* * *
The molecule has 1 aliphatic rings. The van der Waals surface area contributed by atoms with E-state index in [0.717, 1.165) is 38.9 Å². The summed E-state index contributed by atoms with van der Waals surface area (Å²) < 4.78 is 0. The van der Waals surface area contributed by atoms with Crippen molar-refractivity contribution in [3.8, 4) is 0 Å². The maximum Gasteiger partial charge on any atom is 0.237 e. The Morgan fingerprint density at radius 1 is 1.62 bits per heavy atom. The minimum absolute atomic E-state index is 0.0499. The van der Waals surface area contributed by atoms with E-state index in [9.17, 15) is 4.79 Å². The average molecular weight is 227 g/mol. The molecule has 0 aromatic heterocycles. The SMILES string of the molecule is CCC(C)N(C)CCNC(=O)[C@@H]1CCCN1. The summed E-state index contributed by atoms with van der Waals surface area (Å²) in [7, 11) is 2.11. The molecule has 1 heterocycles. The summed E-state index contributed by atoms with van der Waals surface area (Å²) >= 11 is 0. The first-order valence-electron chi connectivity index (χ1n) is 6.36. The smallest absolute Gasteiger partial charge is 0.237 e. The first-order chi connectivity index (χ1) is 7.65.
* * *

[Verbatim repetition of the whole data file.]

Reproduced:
The molecule has 1 aliphatic rings. The van der Waals surface area contributed by atoms with E-state index in [0.717, 1.165) is 38.9 Å². The summed E-state index contributed by atoms with van der Waals surface area (Å²) < 4.78 is 0. The van der Waals surface area contributed by atoms with Crippen molar-refractivity contribution in [3.8, 4) is 0 Å². The maximum Gasteiger partial charge on any atom is 0.237 e. The Morgan fingerprint density at radius 1 is 1.62 bits per heavy atom. The minimum absolute atomic E-state index is 0.0499. The van der Waals surface area contributed by atoms with E-state index in [9.17, 15) is 4.79 Å². The average molecular weight is 227 g/mol. The molecule has 0 aromatic heterocycles. The SMILES string of the molecule is CCC(C)N(C)CCNC(=O)[C@@H]1CCCN1. The summed E-state index contributed by atoms with van der Waals surface area (Å²) in [7, 11) is 2.11. The molecule has 1 heterocycles. The summed E-state index contributed by atoms with van der Waals surface area (Å²) >= 11 is 0. The first-order valence-electron chi connectivity index (χ1n) is 6.36. The smallest absolute Gasteiger partial charge is 0.237 e. The first-order chi connectivity index (χ1) is 7.65.